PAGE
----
“We had the unpleasant surprise of discovering that the tile distribution was different from how it was in our version introduced in 1983 and multiply that by one million (that’s the number of Scrabble games sold before the rights were claimed). We’re talking about 16 tiles out of 100 with different values or symbols. Since 2004 we have had two sets – one is an official game of the Romanian Scrabble Federation, the other is from Mattel, which is sold as a registered trademark but is not played in the competitions.”


Following this, another legal question entered the picture. The Romanian Scrabble Federation originally owned the domain, which was then claimed by Mattel. For this reason, the National Federation had to change their domain to Unfortunately the original internet address remains unused to this day, just because Mattel insists on owning this domain – without even providing any content there. Catalin Caba regrets the circumstances: “Needless to say, we have repeatedly tried to contact Mattel officials or anyone interested in resolving this unique issue, but all our good intentions were for nothing.”


Caba’s Future Scrabble Aims

Even though Catalin Caba has achieved much with his Scrabble work, we asked him if there is something to look forward to, like a certain tournament or opponent he would like to meet. But he is not interested in this: “Instead, I would love to see some very good Romanian players returning in competitions. It would be nice to see Adrian Tamas, for instance, who is by far our best player in English and who delighted us with so many great results.”

Caba’s future aim is to prepare young Scrabble players for international tournaments and to act more as a referee than a player himself. But nevertheless, there is one opponent he is really keen to meet: world champion Nigel Richards. The Romanian Scrabble enthusiast explains, “and of course I want to beat Nigel, meaning that every win over an expert player is an important morale boost.”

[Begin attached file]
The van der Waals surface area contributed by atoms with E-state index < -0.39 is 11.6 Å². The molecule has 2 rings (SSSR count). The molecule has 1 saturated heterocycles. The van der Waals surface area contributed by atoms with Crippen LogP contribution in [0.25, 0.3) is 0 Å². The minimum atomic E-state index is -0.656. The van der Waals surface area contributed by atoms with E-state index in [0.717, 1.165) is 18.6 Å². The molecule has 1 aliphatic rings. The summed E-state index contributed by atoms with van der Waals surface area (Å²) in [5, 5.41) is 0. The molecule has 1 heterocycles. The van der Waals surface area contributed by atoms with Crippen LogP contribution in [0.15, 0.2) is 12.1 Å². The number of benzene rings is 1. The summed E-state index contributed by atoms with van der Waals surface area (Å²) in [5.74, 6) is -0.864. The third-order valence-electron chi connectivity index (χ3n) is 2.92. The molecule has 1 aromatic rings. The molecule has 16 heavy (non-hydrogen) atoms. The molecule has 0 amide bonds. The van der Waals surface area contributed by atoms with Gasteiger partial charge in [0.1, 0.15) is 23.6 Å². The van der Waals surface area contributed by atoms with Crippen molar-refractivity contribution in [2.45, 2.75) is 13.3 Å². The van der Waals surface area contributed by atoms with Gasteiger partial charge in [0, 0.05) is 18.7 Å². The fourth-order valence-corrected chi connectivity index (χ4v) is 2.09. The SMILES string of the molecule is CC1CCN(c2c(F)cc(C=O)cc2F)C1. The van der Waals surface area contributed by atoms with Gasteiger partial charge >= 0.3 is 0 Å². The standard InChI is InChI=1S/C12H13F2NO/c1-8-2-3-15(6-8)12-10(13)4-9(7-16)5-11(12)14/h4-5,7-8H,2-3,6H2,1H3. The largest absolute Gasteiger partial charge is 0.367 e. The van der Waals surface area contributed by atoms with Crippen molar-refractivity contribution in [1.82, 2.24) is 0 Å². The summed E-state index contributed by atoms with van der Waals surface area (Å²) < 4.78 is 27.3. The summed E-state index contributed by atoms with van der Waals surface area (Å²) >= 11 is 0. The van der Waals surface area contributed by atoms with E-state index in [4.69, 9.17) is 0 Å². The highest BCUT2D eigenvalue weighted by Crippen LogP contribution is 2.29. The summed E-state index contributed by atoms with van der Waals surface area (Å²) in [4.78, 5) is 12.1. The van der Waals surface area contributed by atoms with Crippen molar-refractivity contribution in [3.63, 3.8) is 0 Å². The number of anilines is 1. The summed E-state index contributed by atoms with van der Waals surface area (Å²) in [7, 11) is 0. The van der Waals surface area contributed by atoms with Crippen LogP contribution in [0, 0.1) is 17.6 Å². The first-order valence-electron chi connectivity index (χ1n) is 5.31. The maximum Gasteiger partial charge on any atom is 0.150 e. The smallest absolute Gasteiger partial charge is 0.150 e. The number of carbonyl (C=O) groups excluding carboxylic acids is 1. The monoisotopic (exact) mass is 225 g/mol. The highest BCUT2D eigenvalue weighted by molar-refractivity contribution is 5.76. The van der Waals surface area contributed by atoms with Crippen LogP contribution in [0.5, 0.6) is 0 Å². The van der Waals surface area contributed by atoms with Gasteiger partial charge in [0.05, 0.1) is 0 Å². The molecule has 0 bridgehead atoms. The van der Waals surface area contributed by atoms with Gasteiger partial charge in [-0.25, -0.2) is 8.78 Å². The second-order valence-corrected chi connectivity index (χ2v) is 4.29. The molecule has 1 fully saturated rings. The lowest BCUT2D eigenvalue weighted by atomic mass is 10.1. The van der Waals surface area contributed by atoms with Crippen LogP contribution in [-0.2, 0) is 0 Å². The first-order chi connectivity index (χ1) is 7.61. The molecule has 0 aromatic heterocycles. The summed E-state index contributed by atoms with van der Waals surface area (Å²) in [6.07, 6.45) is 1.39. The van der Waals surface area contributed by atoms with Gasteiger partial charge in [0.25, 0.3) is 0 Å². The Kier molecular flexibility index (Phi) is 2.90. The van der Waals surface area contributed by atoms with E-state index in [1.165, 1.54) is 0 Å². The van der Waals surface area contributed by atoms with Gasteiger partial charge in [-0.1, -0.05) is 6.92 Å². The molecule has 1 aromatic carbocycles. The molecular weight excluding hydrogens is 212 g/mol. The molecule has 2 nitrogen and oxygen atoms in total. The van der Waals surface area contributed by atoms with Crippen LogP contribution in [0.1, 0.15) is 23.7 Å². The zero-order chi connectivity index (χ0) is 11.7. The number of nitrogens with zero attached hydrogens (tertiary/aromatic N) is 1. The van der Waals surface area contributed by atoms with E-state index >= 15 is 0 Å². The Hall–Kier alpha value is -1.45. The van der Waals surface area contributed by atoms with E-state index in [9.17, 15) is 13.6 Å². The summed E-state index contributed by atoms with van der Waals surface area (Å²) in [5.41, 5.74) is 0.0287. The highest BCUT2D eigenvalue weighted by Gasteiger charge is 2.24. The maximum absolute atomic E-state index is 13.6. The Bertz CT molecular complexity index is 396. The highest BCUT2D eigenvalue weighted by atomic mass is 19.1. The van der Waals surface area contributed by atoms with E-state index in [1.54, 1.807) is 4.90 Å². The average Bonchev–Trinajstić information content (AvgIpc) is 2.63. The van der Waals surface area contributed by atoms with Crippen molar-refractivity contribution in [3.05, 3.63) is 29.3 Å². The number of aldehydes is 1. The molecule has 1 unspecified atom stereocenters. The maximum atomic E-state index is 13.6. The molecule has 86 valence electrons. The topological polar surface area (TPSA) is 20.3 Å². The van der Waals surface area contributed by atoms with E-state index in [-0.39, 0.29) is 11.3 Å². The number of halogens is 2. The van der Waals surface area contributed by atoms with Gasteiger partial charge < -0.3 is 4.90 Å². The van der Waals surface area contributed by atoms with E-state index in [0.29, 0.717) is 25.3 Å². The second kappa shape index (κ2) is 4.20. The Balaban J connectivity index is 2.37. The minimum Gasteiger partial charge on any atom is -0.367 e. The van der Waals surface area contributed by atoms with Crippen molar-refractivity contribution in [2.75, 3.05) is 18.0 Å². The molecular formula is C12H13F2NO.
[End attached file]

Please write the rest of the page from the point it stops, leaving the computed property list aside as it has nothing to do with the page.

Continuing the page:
On Scrabble Strategies

As a Scrabble teacher with considerable playing experience, Catalin Caba has several tips for new players. His own strategy includes the combination of studying word lists and solving anagrams. In addition, he can say that he himself has a very good sound memory, that’s why reading the lists out loud helps him to remember the words. On another note, mnemonics don’t work for him, because “I do not have the sense of “feeling” them like an Englishman.” Instead, for example, Caba uses his own little system for remembering three-letter words.

“I started with consonants with a vowel in second place and learned the rest. The system consists of memorizing a short string of letters for every starting consonant, meaningless but easy to remember, at least for me.

For example, let’s take the letter L. First I memorized DG (Dolce & Gabbana if you want), meaning that every word like LvD or LvG is correct, where v ist a vowel – A, E, I, O or U. Then I retained PUSUTUXI. It doesn’t mean anything, but it has a good consonant-vowel alternation for keeping it in mind. Every word like LvP is correct except for LUP*. The same for LvS or LvT. For LvX every word is correct except for LIX*. Then it becomes a little harder. I memorized OVIREBUWYI. Again, nothing concrete. But every word like LvV is correct except for LOV* or LIV*. So only LAV, LEV, LUV are correct. And so on.”


With this system, Caba mixes English words with letter combinations from his native language, which makes it easy for him to remember them. Next to that there is a corpus of books and lists, which help him study. In addition to the OSPD (Official Scrabble Players Dictionary) and The Official Scrabble Brand Word Finder, Caba has found support in some internet tools:

“After connecting to the internet I collected a lot of articles about strategy, tips and tactics, also some interesting analysis of games. Then I discovered the computer applications. Zyzzyva is very good for training anagrams, putting words in the card box, judging challenges, and switching between many dictionaries.”


Stefan Fatsis' "Word Freaks" Working with children, Catalin Caba prefers to use The Scrabble Players Handbook compiled by great Scrabble players like Toh Weibin and edited by Stewart Holden. And of course, his recommendation includes the book of Stefan Fatsis, Word Freaks.

In Caba’s eyes, if you’re a person who enjoys anagrams and solving word puzzles, you should definitely take a chance on the famous word board game: “See Scrabble as a noble mind sport, but also a simple and efficient way to improve your basic vocabulary and grammar knowledge.” Apart from all those tips and tools, the most important principles for climbing the Scrabble mountain are patience and competitive play.

“The only way is to learn new words and observe how they are placed on board. The only way to test your Scrabble skills is in normal play, in competitions.

You win – go on, you lose – go on! Play it as long as you feel good and as long as you feel like it despite the inherent defeats. Enjoy the game!”


We thank Catalin-Eugen Caba for the detailed interview and wish him the best of luck with his Scrabble scholar projects.


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image sources

  • Portrait Catalin-Eugen Caba: © Catalin-Eugen Caba
  • Catalin Caba with Scrabble Juniors: © Catalin-Eugen Caba
  • Stefan Fatsis’ “Word Freaks”: Stefan Fatsis' book,
  • Title Caba on Romanian Scrabble: © Catalin-Eugen Caba